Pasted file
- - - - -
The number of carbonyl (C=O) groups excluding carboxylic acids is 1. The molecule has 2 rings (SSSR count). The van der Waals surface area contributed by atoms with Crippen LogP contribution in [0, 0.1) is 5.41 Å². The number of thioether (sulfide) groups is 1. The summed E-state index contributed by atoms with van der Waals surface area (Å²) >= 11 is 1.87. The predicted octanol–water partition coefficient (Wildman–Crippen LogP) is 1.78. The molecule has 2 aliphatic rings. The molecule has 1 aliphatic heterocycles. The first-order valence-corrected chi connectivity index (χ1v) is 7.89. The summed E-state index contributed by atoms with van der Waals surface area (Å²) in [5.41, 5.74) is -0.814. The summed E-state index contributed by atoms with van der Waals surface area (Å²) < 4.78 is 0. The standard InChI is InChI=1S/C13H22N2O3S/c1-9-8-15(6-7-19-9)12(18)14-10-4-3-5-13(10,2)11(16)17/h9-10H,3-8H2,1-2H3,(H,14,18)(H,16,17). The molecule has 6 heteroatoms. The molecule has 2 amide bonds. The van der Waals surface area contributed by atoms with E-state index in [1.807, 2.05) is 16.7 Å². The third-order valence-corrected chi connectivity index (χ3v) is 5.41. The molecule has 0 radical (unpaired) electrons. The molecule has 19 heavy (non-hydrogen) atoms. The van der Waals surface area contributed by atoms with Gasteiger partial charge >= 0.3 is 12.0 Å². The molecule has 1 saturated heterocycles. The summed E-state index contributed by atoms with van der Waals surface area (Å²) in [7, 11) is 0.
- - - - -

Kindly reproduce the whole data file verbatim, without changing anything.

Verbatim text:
The number of carbonyl (C=O) groups excluding carboxylic acids is 1. The molecule has 2 rings (SSSR count). The van der Waals surface area contributed by atoms with Crippen LogP contribution in [0, 0.1) is 5.41 Å². The number of thioether (sulfide) groups is 1. The summed E-state index contributed by atoms with van der Waals surface area (Å²) >= 11 is 1.87. The predicted octanol–water partition coefficient (Wildman–Crippen LogP) is 1.78. The molecule has 2 aliphatic rings. The molecule has 1 aliphatic heterocycles. The first-order valence-corrected chi connectivity index (χ1v) is 7.89. The summed E-state index contributed by atoms with van der Waals surface area (Å²) in [5.41, 5.74) is -0.814. The summed E-state index contributed by atoms with van der Waals surface area (Å²) < 4.78 is 0. The standard InChI is InChI=1S/C13H22N2O3S/c1-9-8-15(6-7-19-9)12(18)14-10-4-3-5-13(10,2)11(16)17/h9-10H,3-8H2,1-2H3,(H,14,18)(H,16,17). The molecule has 6 heteroatoms. The molecule has 2 amide bonds. The van der Waals surface area contributed by atoms with E-state index in [1.807, 2.05) is 16.7 Å². The third-order valence-corrected chi connectivity index (χ3v) is 5.41. The molecule has 0 radical (unpaired) electrons. The molecule has 19 heavy (non-hydrogen) atoms. The van der Waals surface area contributed by atoms with Gasteiger partial charge >= 0.3 is 12.0 Å². The molecule has 1 saturated heterocycles. The summed E-state index contributed by atoms with van der Waals surface area (Å²) in [7, 11) is 0.